This picture is also reminiscent of the viral picture of Jan Rose Kasmir who gave the personnel flowers in response to their arms during the protests in America against the Vietnam War. Flowers are symbolic of peace and this act reiterated the value of peaceful means to dissent. In addition to that, pictures like these are quick to become viral and can be strong especially because they highlight the power difference between armed personnel and student protestors.
However, this photograph was also criticised because people went on to question why the students offered flowers to the police despite the blatant abuse of power by the police that was witnessed earlier. Multiple cases of police brutality have come out since the Jamia protests where the police have lathicharged students, released tear gas bombs and used water cannons and to control the protestors. The death toll has reached 18 in Uttar Pradesh, including an 8 year old minor and over 5,400 people are in police custody and the government is also expected to invoke the NSA (National Security Act) against 250 protestors. Two people were also killed in Mangalore when the police opened fire. There is terror spread all over the country and people are fearing the brutality of the police. With internet shutdowns in so many districts and police incessantly detaining people and abusing their power, this Act somehow attempts to neutralise the abuse that people across the country have been going through.
One cannot escape the privilege hidden behind the act of giving a flower to a policeman. Would the Delhi police have reacted as stoically and calmly had it been a visibly Muslim person approaching them? Other reports show police arbitrarily detaining visibly Muslim people – even when they are simply walking quietly. The December 19 protest saw people coming from a multitude of socio-economic backgrounds, but majorly upper-caste upper-class students. This protest was carried out rather peacefully where the police didn’t lathicharge and detain people without the use of force. In contrast to this, protest in Daryaganj, a Muslim-dominated area, saw protestors being brutally lathicharged by the Delhi police. Over forty were detained, including eight minors, and were denied legal and medical assistance. This proves how differently the public and media alike react towards people coming from different socio-economic backgrounds protesting for the same cause.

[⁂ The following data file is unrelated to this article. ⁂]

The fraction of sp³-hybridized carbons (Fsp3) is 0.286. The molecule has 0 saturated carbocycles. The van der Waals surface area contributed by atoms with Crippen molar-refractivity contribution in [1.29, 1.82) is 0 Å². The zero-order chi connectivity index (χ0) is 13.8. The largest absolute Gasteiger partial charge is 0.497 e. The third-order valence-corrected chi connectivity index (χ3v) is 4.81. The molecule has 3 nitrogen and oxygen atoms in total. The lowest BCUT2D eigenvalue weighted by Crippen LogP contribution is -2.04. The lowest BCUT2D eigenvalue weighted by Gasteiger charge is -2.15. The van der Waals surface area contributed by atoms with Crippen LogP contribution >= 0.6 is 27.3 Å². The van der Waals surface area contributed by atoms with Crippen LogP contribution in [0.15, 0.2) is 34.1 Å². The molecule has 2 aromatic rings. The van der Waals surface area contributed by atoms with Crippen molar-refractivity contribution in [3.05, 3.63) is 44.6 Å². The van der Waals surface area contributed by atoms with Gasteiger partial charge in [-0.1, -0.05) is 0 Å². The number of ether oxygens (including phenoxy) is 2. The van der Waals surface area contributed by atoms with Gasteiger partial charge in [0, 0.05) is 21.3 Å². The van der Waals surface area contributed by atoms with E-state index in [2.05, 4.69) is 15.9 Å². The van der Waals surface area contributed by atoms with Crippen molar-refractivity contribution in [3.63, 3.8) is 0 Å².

As much as this act stood out, it shouldn’t be seen as the only way of dissenting. At this point, where fractures within the groups will be ideal for the autocratic government, we cannot let ourselves break into multiple divisions, just because we have chosen different forms of protest. We need to unite against hate, and come together in whatever way possible.
So how far will this act contribute to humanise the protestors and cultivate empathy in the minds of the police and the State? Would they now look at the protests with a strong cause rather than just more chaos that they have to deal with?
Also read: What It’s Like Being The Only CAA-NRC Protester In My Family
Featured Image Source: Twitter